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Express confident going into this weekend’s midget elimination tournament in Napanee

June 27, 2013

By CLAUDE SCILLEY

As final tuneups go, it was a tad off-key.

Two days before opening the Ontario midget elimination fastball tournament, the Napanee Absolute Insulation Express did just about everything you wouldn’t expect a team with designs on a championship to do. In losing a Kingston Men’s Fastball League game 12-11 at Garrigan Park Wednesday night, the Express displayed poor pitching and brain cramps in the field amid a general lethargy unbecoming of a genuine contender.

Brent Mills shrugged it off.

“It’s a young group but they’re a good ball team,” the Express coach said, confidently.

The main reason his optimism remains undiminished heading into Friday night’s tournament opener at the Napanee Fairgrounds is the one thing that went right Wednesday night for the Express: a team comprised of all but three first-year midgets hit the ball well enough against a senior men’s pitcher to score 11 runs.

“We’ve been going pretty good,” Mills said. “Our bats have been going really well. We need some fine tuning in the field but we’ve been hitting the ball well, all the way through the order.”

The Express will play Domville on Dickson Field at the Fairgrounds at 6 p.m. Friday on the first day of the three-day test to determine the Ontario representatives in August’s national midget championship at St-Leonard d’Aston, Que. The top three of the 12 teams competing in Napanee will earn that opportunity.

Napanee has a rich history at the national tournament, having qualified for the event 10 times in the last 12 years. That means less than zero with this year’s outfit, however, since not a single player remains from the team that won the bronze medals last year in Fredericton.

“Not a one,” Mills said. “It’s a completely new team. We only have three guys that are second-year midgets, two from out of town and one that didn’t play last year, but they can hit the ball.”

Napanee has had moderate success in the midget realm this summer, losing in the semifinals of a tournament at Mitchell in early June and reaching the final before being beaten the following weekend at a tournament in Waterloo.

“We’ve played against the teams we expect to be there this weekend and we’ve been very close to them,” Mills said. “We beat some of them, lost some tight games. It will be a competitive tournament.”

The teams that will be toughest to beat, Mills suggested, are Teeswater, which won the Waterloo tournament and lost in the final at Mitchell; Kitchener, which won the Mitchell tournament, and Port Perry, many of whose players won the eastern Canadian bantam championship last year. Tavistock, Mills added, is also team to be respected.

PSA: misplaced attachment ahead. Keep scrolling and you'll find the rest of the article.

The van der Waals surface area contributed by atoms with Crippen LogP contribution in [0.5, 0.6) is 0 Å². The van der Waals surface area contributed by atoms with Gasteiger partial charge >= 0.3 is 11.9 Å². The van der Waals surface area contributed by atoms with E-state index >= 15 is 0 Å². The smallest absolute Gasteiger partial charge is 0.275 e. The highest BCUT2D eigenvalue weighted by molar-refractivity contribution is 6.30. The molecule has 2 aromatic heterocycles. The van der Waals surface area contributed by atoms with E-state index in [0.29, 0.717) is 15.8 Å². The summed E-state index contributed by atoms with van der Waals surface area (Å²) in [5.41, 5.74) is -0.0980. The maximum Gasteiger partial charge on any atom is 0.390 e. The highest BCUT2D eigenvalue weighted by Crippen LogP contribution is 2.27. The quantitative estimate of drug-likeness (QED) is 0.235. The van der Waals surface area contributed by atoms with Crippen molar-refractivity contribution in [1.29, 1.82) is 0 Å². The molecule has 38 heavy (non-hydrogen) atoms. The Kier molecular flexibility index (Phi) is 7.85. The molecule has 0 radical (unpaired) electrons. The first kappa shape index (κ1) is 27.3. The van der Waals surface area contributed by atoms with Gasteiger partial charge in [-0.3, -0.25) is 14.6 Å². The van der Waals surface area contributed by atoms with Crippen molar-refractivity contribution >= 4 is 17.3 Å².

Though relatively untested at the elite midget level, the core group of Napanee players was together at the provincial bantam elimination tournament last year and missed qualifying for the eastern Canadian championship by one spot.

“They got a taste of being right there and not making it and my expectation is that we finish in the top three,” Mills said. “We’ve seen the competition and we’ve played right with them, so we expect them to step up.”

Mills has yet to decide who among his three righthanded pitchers will get the ball Friday night. Alex Douglas, from Madoc, and Jeremy Martin, from Deseronto, are regular members of the team; Joey Balkwill regularly travels from Coldwater to join the Express for tournaments.

Domville, Napanee’s first opponent, is a team the Express hasn’t faced, since a scheduled meeting was rained out two weekends ago.

“Generally I would like to see (an opponent) a little bit,” Mills said, “and I’m not one to try and hide what we have. We know what we’ve got so I don’t think there will be any surprises. We know we can hit the ball off anybody.”

It’s uncommonly good hitting, he said, for a team this young, and it’s the result of a tried-and-true formula for youth teams from Napanee, who over the years have discovered that getting knocked around by local men’s teams usually pays a dividend when it’s time to play within their own age group.

“We’ve been playing against the men for three years so they’ve seen some pretty good pitching,” Mills said. “It gives us an edge on some of the other teams who don’t play in many men’s tournaments. It kind of puts us at the same level as the guys who were midget last year.”

A win on Friday night will send the Express into a game at 9 a.m. Saturday against Tavistock; a loss will send them into an 11 a.m. game instead against an opponent that will be determined Friday night.

Play will continue all day Saturday, with the undefeated teams meeting at 7 p.m. and play concluding with games at 9 o’clock.

The team emerging from the losers’ side of the double-elimination draw will be determined in a 9 a.m. game Sunday, with the winner playing again at 11 o’clock against the loser of Saturday’s undefeated game, with the winner going to the championship game at 1 p.m.

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